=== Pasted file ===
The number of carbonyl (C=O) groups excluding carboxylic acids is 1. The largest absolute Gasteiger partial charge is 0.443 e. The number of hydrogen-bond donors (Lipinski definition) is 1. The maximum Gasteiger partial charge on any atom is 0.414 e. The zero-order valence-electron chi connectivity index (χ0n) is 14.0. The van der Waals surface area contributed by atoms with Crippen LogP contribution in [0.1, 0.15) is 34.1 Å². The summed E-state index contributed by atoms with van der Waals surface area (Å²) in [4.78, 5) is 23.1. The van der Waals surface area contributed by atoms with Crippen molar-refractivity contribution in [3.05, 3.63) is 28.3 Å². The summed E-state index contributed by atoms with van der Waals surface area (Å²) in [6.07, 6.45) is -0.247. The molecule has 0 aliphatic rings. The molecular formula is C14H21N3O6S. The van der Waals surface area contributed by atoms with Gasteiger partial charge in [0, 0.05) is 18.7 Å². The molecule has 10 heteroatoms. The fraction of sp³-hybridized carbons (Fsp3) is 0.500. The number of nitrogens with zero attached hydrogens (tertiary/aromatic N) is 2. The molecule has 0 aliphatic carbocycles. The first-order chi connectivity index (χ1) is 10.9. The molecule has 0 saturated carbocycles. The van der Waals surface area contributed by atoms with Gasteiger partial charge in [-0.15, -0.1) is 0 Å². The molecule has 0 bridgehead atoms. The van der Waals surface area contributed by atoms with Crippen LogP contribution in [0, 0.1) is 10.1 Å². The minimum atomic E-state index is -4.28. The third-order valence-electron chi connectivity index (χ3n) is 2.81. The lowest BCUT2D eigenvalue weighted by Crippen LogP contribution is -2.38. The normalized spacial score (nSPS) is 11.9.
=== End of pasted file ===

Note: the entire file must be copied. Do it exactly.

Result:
The number of carbonyl (C=O) groups excluding carboxylic acids is 1. The largest absolute Gasteiger partial charge is 0.443 e. The number of hydrogen-bond donors (Lipinski definition) is 1. The maximum Gasteiger partial charge on any atom is 0.414 e. The zero-order valence-electron chi connectivity index (χ0n) is 14.0. The van der Waals surface area contributed by atoms with Crippen LogP contribution in [0.1, 0.15) is 34.1 Å². The summed E-state index contributed by atoms with van der Waals surface area (Å²) in [4.78, 5) is 23.1. The van der Waals surface area contributed by atoms with Crippen molar-refractivity contribution in [3.05, 3.63) is 28.3 Å². The summed E-state index contributed by atoms with van der Waals surface area (Å²) in [6.07, 6.45) is -0.247. The molecule has 0 aliphatic rings. The molecular formula is C14H21N3O6S. The van der Waals surface area contributed by atoms with Gasteiger partial charge in [0, 0.05) is 18.7 Å². The molecule has 10 heteroatoms. The fraction of sp³-hybridized carbons (Fsp3) is 0.500. The number of nitrogens with zero attached hydrogens (tertiary/aromatic N) is 2. The molecule has 0 aliphatic carbocycles. The first-order chi connectivity index (χ1) is 10.9. The molecule has 0 saturated carbocycles. The van der Waals surface area contributed by atoms with Gasteiger partial charge in [-0.15, -0.1) is 0 Å². The molecule has 0 bridgehead atoms. The van der Waals surface area contributed by atoms with Crippen LogP contribution in [0, 0.1) is 10.1 Å². The minimum atomic E-state index is -4.28. The third-order valence-electron chi connectivity index (χ3n) is 2.81. The lowest BCUT2D eigenvalue weighted by Crippen LogP contribution is -2.38. The normalized spacial score (nSPS) is 11.9.